Misinformation about the vaccines has also been an issue public health officials have faced with the rollouts, Collins says.

"I have a lot of sighs about where we are as a country and a lot of heartbreak about hundreds of thousands of people whose lives have been lost," he said. "And many of those didn't need to die if they'd had accurate information that they could have responded to, instead of being brought into a place where they gave up on an opportunity that could have saved their lives."

Kilgore says sharing a few facts associated with the 5-11 age group usually helps reassure parents about the safety of the vaccines.

"Number one, the vaccine technology has been readily studied," Kilgore says. "Of the participants who were studied, and including those with potential adverse side effects, the side effect profile was quite minimal."

Kilgore says he also focuses on the fact the dose for children is smaller than adults.

"I think that has ultimately attenuated the side effect profile as well, but we've still seen maximum efficacy at that lower dose, which is really a wonderful mix of productivity, whereas low concern of adverse side effects," he says.

Pediatricians are playing the long game when it comes to vaccines

Dr. Kathryn Moffett is a pediatric infectious disease specialist at Mountain State Cystic Fibrosis Center in Morgantown, W.V.

She has seen the full range of parents, from those who were excited to vaccinate their kids as soon as vaccines were available, to parents who were hesitant and just wanted to ask some questions first, and then parents who were not interested in having a conversation at all.

One of the concerns some parents have expressed about the vaccines is over a rare side effect called myocarditis, or an inflammation of the heart.

In her career, Moffett has seen children with myocarditis, but says those cases are usually mild and resolve within a day or two. So when she sees parents who express concern over the condition, she explains that the risk of a child developing it from COVID is higher than the chances of a child having myocarditis as a side effect of the vaccine.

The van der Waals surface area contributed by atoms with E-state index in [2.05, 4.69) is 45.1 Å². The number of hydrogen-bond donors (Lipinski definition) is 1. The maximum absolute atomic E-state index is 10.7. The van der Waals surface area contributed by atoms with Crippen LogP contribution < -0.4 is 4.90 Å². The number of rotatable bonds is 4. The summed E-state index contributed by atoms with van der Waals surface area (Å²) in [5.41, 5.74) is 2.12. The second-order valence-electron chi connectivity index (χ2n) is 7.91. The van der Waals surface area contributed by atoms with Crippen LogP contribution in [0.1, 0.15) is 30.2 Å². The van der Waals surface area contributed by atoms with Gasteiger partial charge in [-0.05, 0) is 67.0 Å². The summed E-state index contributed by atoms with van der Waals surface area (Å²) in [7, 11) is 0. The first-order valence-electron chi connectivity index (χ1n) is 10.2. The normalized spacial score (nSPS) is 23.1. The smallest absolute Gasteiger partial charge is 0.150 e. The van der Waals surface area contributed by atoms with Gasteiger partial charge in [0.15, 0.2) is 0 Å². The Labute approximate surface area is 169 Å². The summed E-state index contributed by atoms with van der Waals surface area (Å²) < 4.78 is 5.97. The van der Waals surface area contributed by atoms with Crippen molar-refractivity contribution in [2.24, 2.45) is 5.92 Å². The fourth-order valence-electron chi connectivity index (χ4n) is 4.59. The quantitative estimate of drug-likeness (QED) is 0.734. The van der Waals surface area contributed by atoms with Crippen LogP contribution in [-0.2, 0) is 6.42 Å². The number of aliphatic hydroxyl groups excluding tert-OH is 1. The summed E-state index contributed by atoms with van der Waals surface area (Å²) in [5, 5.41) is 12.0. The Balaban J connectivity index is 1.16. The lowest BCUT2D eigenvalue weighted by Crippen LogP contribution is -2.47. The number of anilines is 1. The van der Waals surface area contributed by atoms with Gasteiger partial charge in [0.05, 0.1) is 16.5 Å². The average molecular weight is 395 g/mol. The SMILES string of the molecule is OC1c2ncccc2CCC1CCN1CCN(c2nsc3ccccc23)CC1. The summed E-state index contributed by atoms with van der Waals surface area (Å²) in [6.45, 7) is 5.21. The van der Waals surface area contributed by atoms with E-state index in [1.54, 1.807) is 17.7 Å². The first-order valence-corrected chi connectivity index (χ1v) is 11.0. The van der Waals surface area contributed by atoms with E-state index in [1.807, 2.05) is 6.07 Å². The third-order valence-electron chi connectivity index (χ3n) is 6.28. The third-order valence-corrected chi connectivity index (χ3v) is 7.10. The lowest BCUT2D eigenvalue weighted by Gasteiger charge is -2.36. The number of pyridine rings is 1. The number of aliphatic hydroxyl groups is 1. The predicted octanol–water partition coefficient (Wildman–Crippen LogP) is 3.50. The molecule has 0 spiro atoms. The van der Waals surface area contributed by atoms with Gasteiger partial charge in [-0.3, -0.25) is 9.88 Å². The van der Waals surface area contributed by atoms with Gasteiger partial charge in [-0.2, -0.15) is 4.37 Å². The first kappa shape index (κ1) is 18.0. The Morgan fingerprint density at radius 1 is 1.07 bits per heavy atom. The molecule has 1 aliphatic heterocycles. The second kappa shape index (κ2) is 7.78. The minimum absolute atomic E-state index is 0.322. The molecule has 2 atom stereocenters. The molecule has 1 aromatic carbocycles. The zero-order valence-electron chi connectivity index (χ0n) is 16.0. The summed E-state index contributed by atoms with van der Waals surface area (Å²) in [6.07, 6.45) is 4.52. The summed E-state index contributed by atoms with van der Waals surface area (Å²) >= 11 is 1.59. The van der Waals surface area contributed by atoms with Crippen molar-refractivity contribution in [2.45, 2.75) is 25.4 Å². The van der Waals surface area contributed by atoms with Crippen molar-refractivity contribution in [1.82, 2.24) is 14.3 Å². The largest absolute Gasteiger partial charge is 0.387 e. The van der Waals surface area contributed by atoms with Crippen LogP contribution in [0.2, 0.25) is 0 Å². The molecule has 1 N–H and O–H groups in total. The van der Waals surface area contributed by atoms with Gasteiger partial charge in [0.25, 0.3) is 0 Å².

Moffett says she spoke with one family who expressed concerns about vaccinating their 15-year-old son.

"They said, 'Well, we're worried he's a boy. He's 15, we're worried that he's going to be vaccinated and get myocarditis.' And I said, yeah, valid concern, but it'll be mild," Moffett said.

"But the worry that I have is he gets COVID and then his risk is multiple fold higher of actually getting severe myocarditis from COVID."

The family hasn't decided to vaccinate their son yet, but Moffett says she will revisit the topic another time and stresses that it's important for pediatricians to not get discouraged.

"As pediatricians, we are advocates with a family for children's health," she says. "And when we don't succeed in one point of getting someone vaccinated, we need to still be the advocates and tell people what new information is available and realize that vaccines are safe and they're effective."

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Wynne Davis is a digital reporter and producer for NPR's All Things Considered.